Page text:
The Marriage of Spirit and Body
A lecture by Kaye Gersch
Thursday 6 May 2010, 7:30 – 9:30 pm
St Mary’s Parish House, Cn Merviale and Peel Sts,
South Brisbane (check venue beforehand)
Members and concession $5; Non-members $10
The act of love becomes the transubstantiation of the self, and his or her lover, into a spiritual body.
The Eucharist is a ritualized form where we are given a pattern or hint that the ‘word made flesh’ (logos and eros) can be experienced in ordinary life, within the body. The Belgian-born French feminist philosopher and psychosocial theorist Luce Irigaray suggests that sexual love is not merely a metaphor for this alter-ation, this transubstantiation, this place of change, but the enactment of it.
My proposition is that transubstantiation is the alchemical process by which we experience both immanence and transcendence in the same moment; that is, the marriage of bothspirit and body, psyche and matter. Transubstantiation is that mystery which combines corporeal or ego time with that which is of the soul, i.e. timeless or not bound by the laws of time.
Our lives are ‘sacramental’, (our own personal Eucharist, or our own person as Eucharist) but not in a conventional religious sense. Aligned with this is numinous corporeality, which is another way of framing the body as the site of transubstantiation. This numinous corporeality depends on a virgin state of psychological being, in other words, the individuating being.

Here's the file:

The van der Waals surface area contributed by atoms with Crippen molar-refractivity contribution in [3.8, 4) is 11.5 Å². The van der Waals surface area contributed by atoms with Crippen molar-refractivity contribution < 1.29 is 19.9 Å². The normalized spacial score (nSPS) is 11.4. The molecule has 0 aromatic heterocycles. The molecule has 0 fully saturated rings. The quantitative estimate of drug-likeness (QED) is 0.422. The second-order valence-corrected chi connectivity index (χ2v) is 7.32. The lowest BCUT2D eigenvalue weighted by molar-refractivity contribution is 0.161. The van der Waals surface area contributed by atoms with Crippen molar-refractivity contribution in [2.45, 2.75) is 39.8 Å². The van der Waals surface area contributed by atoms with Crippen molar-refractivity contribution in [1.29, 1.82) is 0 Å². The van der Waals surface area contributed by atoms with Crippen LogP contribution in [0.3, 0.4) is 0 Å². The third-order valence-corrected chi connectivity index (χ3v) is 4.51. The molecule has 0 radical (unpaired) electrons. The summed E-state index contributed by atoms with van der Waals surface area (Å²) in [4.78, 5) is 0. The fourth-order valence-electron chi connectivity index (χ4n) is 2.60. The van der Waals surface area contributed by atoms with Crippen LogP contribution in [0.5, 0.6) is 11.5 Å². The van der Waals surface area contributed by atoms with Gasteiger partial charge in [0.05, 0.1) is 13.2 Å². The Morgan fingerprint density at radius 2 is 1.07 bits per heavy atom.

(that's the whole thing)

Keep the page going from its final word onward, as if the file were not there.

Translating spirit to matter and matter to spirit, the body, and one’s incarnation in the body, is, when taken personally, a moment-by-moment event. The body is the altar, the place of alteration, of transformation, of transubstantiation.
Kaye Gersch is a doctoral candidate at the University of Queensland, in the Department of Philosophy. The provisional title of her PhD is “The feminine in body, language and spirituality.” Kaye draws upon her life experience, as well as academic research, being variously a mother, a musician, a homoeopath, a partner, and an analytic psychotherapist with a Jungian emphasis. Kaye’s interests include gardening, bush-walking and playing harpsichord in a Baroque Ensemble. She lives in Cairns with her partner and their irresistibly cute small dog.